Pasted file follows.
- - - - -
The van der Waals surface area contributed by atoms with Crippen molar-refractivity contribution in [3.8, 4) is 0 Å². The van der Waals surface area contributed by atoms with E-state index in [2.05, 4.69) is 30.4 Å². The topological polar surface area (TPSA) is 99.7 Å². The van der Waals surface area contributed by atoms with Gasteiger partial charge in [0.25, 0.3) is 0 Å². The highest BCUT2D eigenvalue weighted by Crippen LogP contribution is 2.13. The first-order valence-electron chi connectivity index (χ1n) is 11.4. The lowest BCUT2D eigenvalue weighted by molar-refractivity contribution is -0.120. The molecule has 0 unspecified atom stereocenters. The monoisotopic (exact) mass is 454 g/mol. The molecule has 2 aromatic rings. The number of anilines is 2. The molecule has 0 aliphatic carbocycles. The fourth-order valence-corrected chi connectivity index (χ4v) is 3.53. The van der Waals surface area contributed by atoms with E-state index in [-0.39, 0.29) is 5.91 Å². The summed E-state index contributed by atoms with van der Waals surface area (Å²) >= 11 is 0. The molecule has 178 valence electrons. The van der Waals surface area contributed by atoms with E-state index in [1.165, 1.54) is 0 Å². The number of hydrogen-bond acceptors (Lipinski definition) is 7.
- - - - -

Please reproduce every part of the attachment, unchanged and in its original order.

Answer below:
The van der Waals surface area contributed by atoms with Crippen molar-refractivity contribution in [3.8, 4) is 0 Å². The van der Waals surface area contributed by atoms with E-state index in [2.05, 4.69) is 30.4 Å². The topological polar surface area (TPSA) is 99.7 Å². The van der Waals surface area contributed by atoms with Gasteiger partial charge in [0.25, 0.3) is 0 Å². The highest BCUT2D eigenvalue weighted by Crippen LogP contribution is 2.13. The first-order valence-electron chi connectivity index (χ1n) is 11.4. The lowest BCUT2D eigenvalue weighted by molar-refractivity contribution is -0.120. The molecule has 0 unspecified atom stereocenters. The monoisotopic (exact) mass is 454 g/mol. The molecule has 2 aromatic rings. The number of anilines is 2. The molecule has 0 aliphatic carbocycles. The fourth-order valence-corrected chi connectivity index (χ4v) is 3.53. The van der Waals surface area contributed by atoms with E-state index in [-0.39, 0.29) is 5.91 Å². The summed E-state index contributed by atoms with van der Waals surface area (Å²) >= 11 is 0. The molecule has 178 valence electrons. The van der Waals surface area contributed by atoms with E-state index in [1.165, 1.54) is 0 Å². The number of hydrogen-bond acceptors (Lipinski definition) is 7.